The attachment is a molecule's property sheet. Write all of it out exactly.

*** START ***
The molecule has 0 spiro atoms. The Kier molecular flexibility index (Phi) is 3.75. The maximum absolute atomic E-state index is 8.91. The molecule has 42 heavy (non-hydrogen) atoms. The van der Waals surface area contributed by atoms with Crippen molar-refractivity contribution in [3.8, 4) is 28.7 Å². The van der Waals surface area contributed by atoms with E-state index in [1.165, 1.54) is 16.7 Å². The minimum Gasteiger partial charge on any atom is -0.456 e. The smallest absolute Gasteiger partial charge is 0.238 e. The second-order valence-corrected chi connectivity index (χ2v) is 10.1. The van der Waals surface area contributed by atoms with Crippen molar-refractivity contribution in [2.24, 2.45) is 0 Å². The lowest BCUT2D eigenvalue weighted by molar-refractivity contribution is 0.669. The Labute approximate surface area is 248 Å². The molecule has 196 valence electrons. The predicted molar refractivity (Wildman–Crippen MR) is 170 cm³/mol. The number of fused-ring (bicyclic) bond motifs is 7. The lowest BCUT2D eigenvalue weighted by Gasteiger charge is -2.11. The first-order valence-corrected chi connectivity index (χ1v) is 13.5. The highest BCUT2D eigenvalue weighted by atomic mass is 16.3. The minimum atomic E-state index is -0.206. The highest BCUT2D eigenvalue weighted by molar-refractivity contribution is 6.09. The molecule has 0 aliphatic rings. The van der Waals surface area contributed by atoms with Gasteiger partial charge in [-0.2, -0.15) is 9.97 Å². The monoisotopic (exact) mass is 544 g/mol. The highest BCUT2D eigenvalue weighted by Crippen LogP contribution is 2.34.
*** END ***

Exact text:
The molecule has 0 spiro atoms. The Kier molecular flexibility index (Phi) is 3.75. The maximum absolute atomic E-state index is 8.91. The molecule has 42 heavy (non-hydrogen) atoms. The van der Waals surface area contributed by atoms with Crippen molar-refractivity contribution in [3.8, 4) is 28.7 Å². The van der Waals surface area contributed by atoms with E-state index in [1.165, 1.54) is 16.7 Å². The minimum Gasteiger partial charge on any atom is -0.456 e. The smallest absolute Gasteiger partial charge is 0.238 e. The second-order valence-corrected chi connectivity index (χ2v) is 10.1. The van der Waals surface area contributed by atoms with Crippen molar-refractivity contribution in [2.24, 2.45) is 0 Å². The lowest BCUT2D eigenvalue weighted by molar-refractivity contribution is 0.669. The Labute approximate surface area is 248 Å². The molecule has 196 valence electrons. The predicted molar refractivity (Wildman–Crippen MR) is 170 cm³/mol. The number of fused-ring (bicyclic) bond motifs is 7. The lowest BCUT2D eigenvalue weighted by Gasteiger charge is -2.11. The first-order valence-corrected chi connectivity index (χ1v) is 13.5. The highest BCUT2D eigenvalue weighted by atomic mass is 16.3. The minimum atomic E-state index is -0.206. The highest BCUT2D eigenvalue weighted by molar-refractivity contribution is 6.09. The molecule has 0 aliphatic rings. The van der Waals surface area contributed by atoms with Gasteiger partial charge in [-0.2, -0.15) is 9.97 Å². The monoisotopic (exact) mass is 544 g/mol. The highest BCUT2D eigenvalue weighted by Crippen LogP contribution is 2.34.